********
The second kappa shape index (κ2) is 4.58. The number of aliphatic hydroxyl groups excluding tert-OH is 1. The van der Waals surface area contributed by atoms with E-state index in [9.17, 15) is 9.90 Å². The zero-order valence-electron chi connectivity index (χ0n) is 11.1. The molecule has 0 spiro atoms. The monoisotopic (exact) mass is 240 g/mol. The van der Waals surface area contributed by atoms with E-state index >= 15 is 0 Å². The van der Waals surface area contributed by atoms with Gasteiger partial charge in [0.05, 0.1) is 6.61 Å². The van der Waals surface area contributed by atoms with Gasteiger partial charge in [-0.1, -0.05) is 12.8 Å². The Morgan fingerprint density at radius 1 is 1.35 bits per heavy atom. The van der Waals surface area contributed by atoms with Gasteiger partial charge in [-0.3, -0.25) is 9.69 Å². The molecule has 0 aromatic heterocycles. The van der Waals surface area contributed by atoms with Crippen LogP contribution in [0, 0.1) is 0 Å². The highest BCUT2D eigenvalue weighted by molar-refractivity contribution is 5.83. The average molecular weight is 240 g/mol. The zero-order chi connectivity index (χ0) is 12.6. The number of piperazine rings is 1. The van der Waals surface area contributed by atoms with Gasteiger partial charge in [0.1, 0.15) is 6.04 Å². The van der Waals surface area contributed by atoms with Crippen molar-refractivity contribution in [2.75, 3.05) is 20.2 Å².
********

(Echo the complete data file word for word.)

The second kappa shape index (κ2) is 4.58. The number of aliphatic hydroxyl groups excluding tert-OH is 1. The van der Waals surface area contributed by atoms with E-state index in [9.17, 15) is 9.90 Å². The zero-order valence-electron chi connectivity index (χ0n) is 11.1. The molecule has 0 spiro atoms. The monoisotopic (exact) mass is 240 g/mol. The van der Waals surface area contributed by atoms with E-state index >= 15 is 0 Å². The van der Waals surface area contributed by atoms with Gasteiger partial charge in [0.05, 0.1) is 6.61 Å². The van der Waals surface area contributed by atoms with Gasteiger partial charge in [-0.1, -0.05) is 12.8 Å². The Morgan fingerprint density at radius 1 is 1.35 bits per heavy atom. The van der Waals surface area contributed by atoms with Gasteiger partial charge in [-0.3, -0.25) is 9.69 Å². The molecule has 0 aromatic heterocycles. The van der Waals surface area contributed by atoms with Crippen LogP contribution in [0, 0.1) is 0 Å². The highest BCUT2D eigenvalue weighted by molar-refractivity contribution is 5.83. The average molecular weight is 240 g/mol. The zero-order chi connectivity index (χ0) is 12.6. The number of piperazine rings is 1. The van der Waals surface area contributed by atoms with Gasteiger partial charge in [0.1, 0.15) is 6.04 Å². The van der Waals surface area contributed by atoms with Crippen molar-refractivity contribution in [2.75, 3.05) is 20.2 Å².